Nike: The sneaker giant officially holds $10.7 billion offshore for tax purposes on which it would owe $3.6 billion in U.S. taxes. This implies Nike pays a mere 1.4 percent tax rate to foreign governments on those offshore profits, indicating that nearly all of the money is officially held by subsidiaries in tax havens. The shoe company, which operates 931 retail stores throughout the world, does not operate one in Bermuda.
Goldman Sachs: Goldman Sachs reports having987 subsidiaries in offshore tax havens, 537 of which are in Bermuda despite not operating a single legitimate office in that country, according to its own website. The bank officially holds $28.6 billion offshore.
The report concludes that to end tax haven abuse, Congress should end incentives for companies to shift profits offshore, close the most egregious offshore loopholes, strengthen tax enforcement and increase transparency.

Reform tax code

This issue of Wisconsin Gazette hits the streets as the nation prepares to mark one of its annual milestones: Federal income taxes must be filed by April 15.

If 2014 is similar to the past two years, that’s also around the date you’ll be allowed to keep some of the money you’ve earned this year. According to the Tax Foundation, every penny earned by the average U.S. citizen before April 13, 2013, went to some form of the myriad taxes we pay.

We don’t oppose the principle of taxation. It’s a necessary evil to maintain the infrastructure needed to support the host of functions that separate contemporary life from that of hunter-gatherers.

We don’t want to live in a nation where people have to change their own streetlights, inspect their own food and pool resources to fix neighborhood potholes. Nor do we want those services given to politically connected businesses that will try to squeeze the maximum profits out of life’s necessities without accountability, except to their corporate backers.

But today we are taxed in more ways than you might realize, from “fees” to sin taxes to tolls. The U.S. tax code, which guides the mother of all taxes, is grossly unfair and confusing. Its dysfunctional collection agency, the Internal Revenue Service, wields absolute power over all but the wealthiest, who can afford pricey lawyers and accountants.

Our problem with the current tax code includes both its complexity and unfairness.

If paying taxes is an absolute duty, then tax collection should be a transparent and user-friendly process. Calculating taxes should be quick and simple, not the convoluted, expensive ordeal it’s become.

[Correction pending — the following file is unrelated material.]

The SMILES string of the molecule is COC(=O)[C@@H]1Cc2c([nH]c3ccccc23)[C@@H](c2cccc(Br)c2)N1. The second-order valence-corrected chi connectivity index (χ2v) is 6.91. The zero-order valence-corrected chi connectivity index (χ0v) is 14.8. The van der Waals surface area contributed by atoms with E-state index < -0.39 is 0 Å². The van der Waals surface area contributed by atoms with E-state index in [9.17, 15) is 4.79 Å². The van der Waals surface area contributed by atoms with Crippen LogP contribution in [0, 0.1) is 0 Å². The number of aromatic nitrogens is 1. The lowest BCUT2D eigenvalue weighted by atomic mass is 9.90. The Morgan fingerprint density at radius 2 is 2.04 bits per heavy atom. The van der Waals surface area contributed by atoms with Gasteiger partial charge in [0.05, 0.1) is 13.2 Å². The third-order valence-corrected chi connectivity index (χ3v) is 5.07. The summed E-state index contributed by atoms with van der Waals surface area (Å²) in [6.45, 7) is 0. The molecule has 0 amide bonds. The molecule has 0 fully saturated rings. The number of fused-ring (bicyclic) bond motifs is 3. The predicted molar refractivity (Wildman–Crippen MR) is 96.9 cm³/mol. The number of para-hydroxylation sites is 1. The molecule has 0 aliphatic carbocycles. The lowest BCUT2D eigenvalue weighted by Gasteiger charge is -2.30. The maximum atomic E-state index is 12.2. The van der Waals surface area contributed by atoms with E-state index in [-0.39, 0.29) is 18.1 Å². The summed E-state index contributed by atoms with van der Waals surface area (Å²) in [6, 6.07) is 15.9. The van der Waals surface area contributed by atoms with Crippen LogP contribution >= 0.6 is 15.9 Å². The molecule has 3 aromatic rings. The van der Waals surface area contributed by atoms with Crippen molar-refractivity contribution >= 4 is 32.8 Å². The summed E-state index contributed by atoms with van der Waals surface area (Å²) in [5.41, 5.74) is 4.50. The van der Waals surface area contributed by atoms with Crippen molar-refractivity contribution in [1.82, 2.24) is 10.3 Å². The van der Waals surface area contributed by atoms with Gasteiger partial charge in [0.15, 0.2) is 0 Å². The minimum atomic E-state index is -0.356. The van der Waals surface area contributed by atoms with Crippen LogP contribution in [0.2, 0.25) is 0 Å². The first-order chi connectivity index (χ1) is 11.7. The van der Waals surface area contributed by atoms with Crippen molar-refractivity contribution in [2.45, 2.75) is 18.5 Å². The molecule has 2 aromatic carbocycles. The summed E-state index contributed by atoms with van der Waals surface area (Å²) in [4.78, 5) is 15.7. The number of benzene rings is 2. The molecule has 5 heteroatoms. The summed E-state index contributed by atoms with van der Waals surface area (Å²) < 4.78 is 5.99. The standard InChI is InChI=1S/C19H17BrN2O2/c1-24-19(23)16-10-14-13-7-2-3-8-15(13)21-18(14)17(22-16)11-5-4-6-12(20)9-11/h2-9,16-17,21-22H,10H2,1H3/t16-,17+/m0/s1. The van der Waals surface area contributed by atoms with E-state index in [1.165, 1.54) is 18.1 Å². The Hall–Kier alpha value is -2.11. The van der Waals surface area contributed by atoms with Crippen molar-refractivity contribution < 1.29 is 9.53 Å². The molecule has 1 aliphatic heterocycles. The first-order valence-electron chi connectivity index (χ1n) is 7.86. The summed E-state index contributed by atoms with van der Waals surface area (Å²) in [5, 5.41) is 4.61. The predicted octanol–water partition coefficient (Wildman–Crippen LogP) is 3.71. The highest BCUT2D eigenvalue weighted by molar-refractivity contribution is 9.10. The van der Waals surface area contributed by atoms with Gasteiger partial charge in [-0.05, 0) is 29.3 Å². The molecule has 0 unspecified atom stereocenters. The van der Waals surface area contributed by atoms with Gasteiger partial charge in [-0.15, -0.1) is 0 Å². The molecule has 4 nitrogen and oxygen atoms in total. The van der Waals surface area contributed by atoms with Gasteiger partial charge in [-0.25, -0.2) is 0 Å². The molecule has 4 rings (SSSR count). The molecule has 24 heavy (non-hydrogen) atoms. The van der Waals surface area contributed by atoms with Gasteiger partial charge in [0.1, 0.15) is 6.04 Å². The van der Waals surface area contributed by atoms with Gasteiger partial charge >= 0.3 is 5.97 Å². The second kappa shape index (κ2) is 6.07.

Taxation should also be fair. It’s not fair when profitable corporations get tax rebates instead of paying taxes. Or when people who earn their income from investments that profit off other people’s labor get off tax-free, meaning the laborers not only make them rich but also carry their tax burden. 

Perhaps people are willing to tolerate  this rotten deal because they believe someday they’ll live in the manor and reap the same benefits. Setting aside the unworthiness of such aspirations, that’s not likely to occur. Thirty years of rule by corporate oligarchs has stacked the odds against that dream. Looking at a graph of the nation’s growing income inequality will burst that bubble.

Middle-class workers, including upper middle-class professionals and executives who fancy themselves rich, pay more than those who are actually rich. Very few people make enough money to qualify for the elaborate schemes and loopholes that prompted hotel magnate Leona Helmsley to snap, “Only the little people pay taxes.” 

One particularly insidious perk of the ultra-wealthy is their ability to park their money in overseas tax shelters by establishing shell corporations. An estimated 21 trillion to 32 trillion American dollars sit safely in tax havens around the globe while pundits paid by the rich try to deflect attention to the pittance paid for food stamps. 

We believe it’s past time for simplifying the tax code and making it more equitable. If our leaders can’t find a way to make taxation fair and functional, then we should elect people who will.